Cannot open DEVONthink after hard drive disaster.

Had a disaster when renaming my hard drive. I tried renaming my main drive when the SuperDuper safety clone was set as the startup drive- obviously in hindsight not the thing to do :< Had to rebuild from a back-up. Now I cannot open DEVONthink, either from my rebuilt hard drive or 2 different back-ups when used as startup drives. I’ve tried trashing DEVONthink preferences and re-installing DEVONthink 1.9.6. Console keeps gives me the following message:

dyld: /Applications/ can’t open library: /usr/lib/libstdc++.6.dylib (No such file or directory, errno = 2)

Can anyone advise me what to do next (I’m not a UNIX geek). Using OSX 3.9 at present on the Powerbook start-up drive. Used OSX 4.3 on my SuperDuper safety clone before this happened, but this went down as well! Both main and “safety clone” drives appeared to reformat in the form of a basic OSX installation - lost iCal calenders and my email files, amongst other things. I think that my DEVONthink files are there in back-up form.

TIA for feedback or assistance.

Looks like something’s still wrong with your system, e.g. the filesystem could be damaged, the installation of Mac OS X incomplete (e.g. /usr/lib/stdc++.dylib seems to be messing), some symbolic links could point to the wrong destination or some permissions might be incorrect.

I would recommend to check & repair both the file system (use Apple’s Disk Utility) and the file permissions of the startup volume and to reboot afterwards.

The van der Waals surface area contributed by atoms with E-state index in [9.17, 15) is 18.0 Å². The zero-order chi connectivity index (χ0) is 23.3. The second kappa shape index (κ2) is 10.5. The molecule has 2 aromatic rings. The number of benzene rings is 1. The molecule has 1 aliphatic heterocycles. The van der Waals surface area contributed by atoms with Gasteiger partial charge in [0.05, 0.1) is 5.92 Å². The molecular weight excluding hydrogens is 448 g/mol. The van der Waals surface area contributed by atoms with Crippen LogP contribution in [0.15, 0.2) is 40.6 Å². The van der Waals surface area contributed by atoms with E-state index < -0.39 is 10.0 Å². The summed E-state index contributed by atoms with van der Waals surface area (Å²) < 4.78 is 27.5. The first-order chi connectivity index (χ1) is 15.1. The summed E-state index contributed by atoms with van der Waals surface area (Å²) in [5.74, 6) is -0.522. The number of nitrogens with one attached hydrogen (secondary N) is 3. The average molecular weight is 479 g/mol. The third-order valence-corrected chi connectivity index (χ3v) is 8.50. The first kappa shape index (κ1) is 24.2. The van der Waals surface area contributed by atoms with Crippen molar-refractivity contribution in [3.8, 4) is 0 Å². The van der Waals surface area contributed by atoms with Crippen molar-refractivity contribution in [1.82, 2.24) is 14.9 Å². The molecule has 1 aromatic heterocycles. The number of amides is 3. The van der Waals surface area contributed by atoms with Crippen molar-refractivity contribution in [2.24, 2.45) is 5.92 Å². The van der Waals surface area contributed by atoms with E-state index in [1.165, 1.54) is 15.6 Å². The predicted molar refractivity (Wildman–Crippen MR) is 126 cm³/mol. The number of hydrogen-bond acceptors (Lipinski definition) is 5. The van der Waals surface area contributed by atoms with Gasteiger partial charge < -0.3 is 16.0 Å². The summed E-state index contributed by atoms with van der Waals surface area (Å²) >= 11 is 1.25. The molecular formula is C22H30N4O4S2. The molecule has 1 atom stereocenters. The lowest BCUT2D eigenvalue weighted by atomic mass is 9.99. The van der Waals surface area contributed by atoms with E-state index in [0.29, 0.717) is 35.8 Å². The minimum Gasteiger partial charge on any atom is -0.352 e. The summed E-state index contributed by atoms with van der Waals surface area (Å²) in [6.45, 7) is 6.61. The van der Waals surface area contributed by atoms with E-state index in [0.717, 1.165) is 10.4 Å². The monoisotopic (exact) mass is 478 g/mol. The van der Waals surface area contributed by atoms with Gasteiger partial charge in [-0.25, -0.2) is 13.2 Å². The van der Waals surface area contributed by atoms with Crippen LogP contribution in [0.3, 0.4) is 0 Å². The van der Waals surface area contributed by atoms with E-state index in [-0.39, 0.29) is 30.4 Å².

If that shouldn’t fix the problems, the only solution is probably to reinstall Mac OS X.

If repair permissions and Apple’s disk utility don’t work I’d try two other things in this sequence. Restart the computer and hold down the command and “s” keys before it chimes, continue to hold until a unix-like screen comes up. When the computer finishes writing text to the screen, type in “fsck -f” at the prompt and hit return (yes there is a space before the - sign). Wait until it completes, it may take a while. If errors are found, again type in “fsck -f” at the prompt and hit return. Do this until errors are no longer found (note: it may never quit finding errors…after 9 or 10 times it probably just isn’t going to work). When (if) it says the disk appears to be OK (or some message like that) type in “reboot -f” (again with the space), hit enter and wait for the computer to restart.

Now, even if that worked and especially if it didn’t, it would be a good idea to get yourself a copy of the program Disk Warrior and run it. If all else fails in the OSX world, Disk Warrior is the “go to guy.” I literally have never seen it fail to work unless parts of OSX are just not on the drive or there is physical damage to the drive.

Good luck,